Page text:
Pixar Animation Studios has become perhaps the most preeminent name in children’s entertainment. They have been a mainstay at the Oscars for more than two decades and, this year, developed two of the five movies nominated for Best Animated Feature Film. "Soul" took home the award, becoming the 11th such Pixar property to do so.
The success of their recent offerings is not the only reason they are in the news today, however.
Last week, word began to circulate that they were looking to cast someone to voice the character Jess in an upcoming project. Jess is described as someone who is “compassionate, funny, and always has your back.” They are looking for a 12–17-year-old who is “enthusiastic, outgoing, funny, and energetic” who also feels “comfortable acting in front of a microphone” and can “authentically portray a 14-year-old transgender girl.”
If that last part caught you by surprise, that’s kind of the point.
As of this writing, we don’t know much about the character’s role, the size of the part, or even if the project will be a feature-length or short film. But when it airs, Jess will become the first openly transgender character in a Pixar project. And while the company started heading this direction by including the first openly homosexual character in Onward last year—a cyclops cop named Officer Specter—it’s still a big step that caught many by surprise.
So how should we respond to this news?
To answer that question well requires looking at the issue on a couple of different levels.
Know what you don’t know
To start, it’s important to acknowledge what we don’t know.
As referenced above, Pixar has not given details on the size and prominence of the transgender character’s role, but history would seem to indicate it will be minor. The homosexual cop in Onward had one scene in the movie, and the only reason her sexual orientation was revealed is that a quick line mentioned her “girlfriend.”
When news broke that the live-action Beauty and the Beast would include a “gay moment,” many quickly denounced the film and called for its boycott. To this day, it’s not completely clear when that moment occurred, and the most likely scene is when two men bump into each other on the dance floor at the conclusion of the film.
My point in referencing both of those examples is this: if word had not leaked prior to the screening of each movie that they would contain a homosexual character, most people—and almost every child—who watched it would have never noticed.
It’s unclear if Jess’ transgender identity will be clearly noticeable, but it seems likely that at least part of the reason the story is making the rounds now is so that when it actually occurs, people will be looking for it.
The inclusion of characters in children’s programs who overtly embrace a lifestyle that runs counter to God’s truth as revealed in the Bible should not be taken lightly. The first such instances are often a test to see how far companies can push the limits before it begins to hurt their bottom line.
At the same time, the reaction—and overreaction—from Christians to announcements of LGBTQ characters in the past has often done more to publicize and advance that agenda than if a more measured approach had been taken. Blanket outrage usually does little more than temporarily rile up those who already agree with you, only to then make it seem like that anger was misplaced if the reality ends up being relatively minor and otherwise difficult to notice.
Let’s not make the same mistake this time.
There’s no harm in waiting for more information before deciding how you will react. In fact, far greater harm is likely to come if you don’t.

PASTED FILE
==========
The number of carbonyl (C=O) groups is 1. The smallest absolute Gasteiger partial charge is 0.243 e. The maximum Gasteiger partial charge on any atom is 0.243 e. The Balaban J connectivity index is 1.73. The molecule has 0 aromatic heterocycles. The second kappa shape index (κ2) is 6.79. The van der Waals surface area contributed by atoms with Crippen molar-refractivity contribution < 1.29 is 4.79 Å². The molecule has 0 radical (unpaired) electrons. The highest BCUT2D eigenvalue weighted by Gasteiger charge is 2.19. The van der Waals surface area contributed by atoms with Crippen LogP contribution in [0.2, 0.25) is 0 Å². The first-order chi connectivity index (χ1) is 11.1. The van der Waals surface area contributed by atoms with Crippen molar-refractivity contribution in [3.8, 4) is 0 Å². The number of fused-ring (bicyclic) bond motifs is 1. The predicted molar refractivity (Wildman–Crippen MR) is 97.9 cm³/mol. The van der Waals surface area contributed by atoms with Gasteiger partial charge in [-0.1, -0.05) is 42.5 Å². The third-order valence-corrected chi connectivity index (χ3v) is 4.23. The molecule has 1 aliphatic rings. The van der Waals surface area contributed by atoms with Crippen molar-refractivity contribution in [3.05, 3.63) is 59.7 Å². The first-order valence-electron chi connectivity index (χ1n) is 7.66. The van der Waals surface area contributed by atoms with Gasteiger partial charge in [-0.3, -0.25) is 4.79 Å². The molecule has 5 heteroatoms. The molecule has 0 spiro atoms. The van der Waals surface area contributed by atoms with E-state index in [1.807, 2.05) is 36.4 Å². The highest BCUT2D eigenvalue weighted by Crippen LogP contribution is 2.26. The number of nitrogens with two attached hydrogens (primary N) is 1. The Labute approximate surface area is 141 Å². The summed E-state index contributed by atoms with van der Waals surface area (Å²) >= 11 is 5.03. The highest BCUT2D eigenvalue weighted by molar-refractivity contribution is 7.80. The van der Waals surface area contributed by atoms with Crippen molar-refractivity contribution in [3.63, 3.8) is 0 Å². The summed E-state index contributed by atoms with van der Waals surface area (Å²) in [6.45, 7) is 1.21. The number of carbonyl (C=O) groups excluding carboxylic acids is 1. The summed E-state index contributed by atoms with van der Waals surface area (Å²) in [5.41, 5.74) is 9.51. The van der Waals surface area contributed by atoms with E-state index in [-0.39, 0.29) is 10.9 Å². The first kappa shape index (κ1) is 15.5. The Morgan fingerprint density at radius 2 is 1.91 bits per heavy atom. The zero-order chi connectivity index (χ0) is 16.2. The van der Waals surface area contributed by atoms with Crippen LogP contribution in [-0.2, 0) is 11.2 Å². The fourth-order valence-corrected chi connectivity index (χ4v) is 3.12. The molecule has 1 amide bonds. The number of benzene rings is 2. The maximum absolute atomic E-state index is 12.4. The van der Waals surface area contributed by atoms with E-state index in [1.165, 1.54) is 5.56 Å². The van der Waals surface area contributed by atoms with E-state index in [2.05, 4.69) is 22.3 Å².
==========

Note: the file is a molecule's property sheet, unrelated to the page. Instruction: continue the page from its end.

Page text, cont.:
Should you see the film?
But while we wait for more information, many of us will already begin struggling with whether or not we will see the film when it’s released.
As the parent of two kids who are most likely going to want to see this movie, this discussion hits pretty close to home. And while there’s a lot that goes into that decision, ultimately there is not a one-size-fits-all answer. Just be sure to include God in the discussion as, if you are open to his guidance and committed to following it, he will let you know what to do.
What we should not do, however, is pretend that shielding kids from a single film will shield them from the broader issue.
The days when it was safe to simply hand your child the TV remote and walk away ended a long time ago. While Pixar may be the biggest name in the children’s entertainment business to recently go down this path, they are far from the first. Fortunately, a quick Google search is usually enough to learn everything you need to know to make an informed decision.
While researching parental reviews for children’s programming may seem strange, it’s becoming an essential part of the parenting—and grandparenting—experience. After all, it’s worth taking an extra two minutes before telling your kids yes to help protect them from material they may not be old enough to process well.
And if they are old enough to have those conversations, perhaps viewing a film as a family could offer a better introduction than waiting for school or friends to have the first word on the subject.
Reacting with wisdom
Tony Evans once said that “wisdom may be defined as the ability to take spiritual truth and consistently apply it to life’s realities.”
As we prayerfully search for ways to respond well to the increasing attempts to render spiritual truth secondary to cultural norms, it will be of even greater importance to seek wisdom to apply God’s word to life’s realities in a way that is both relevant and faithful to Scripture.
Pixar’s latest project could be a great opportunity to practice that wisdom in your family, with your friends, and on your social media. But as you do, remember that wisdom and outrage seldom coexist well. One usually ends up dominating the other.
Originally published at the Denison Forum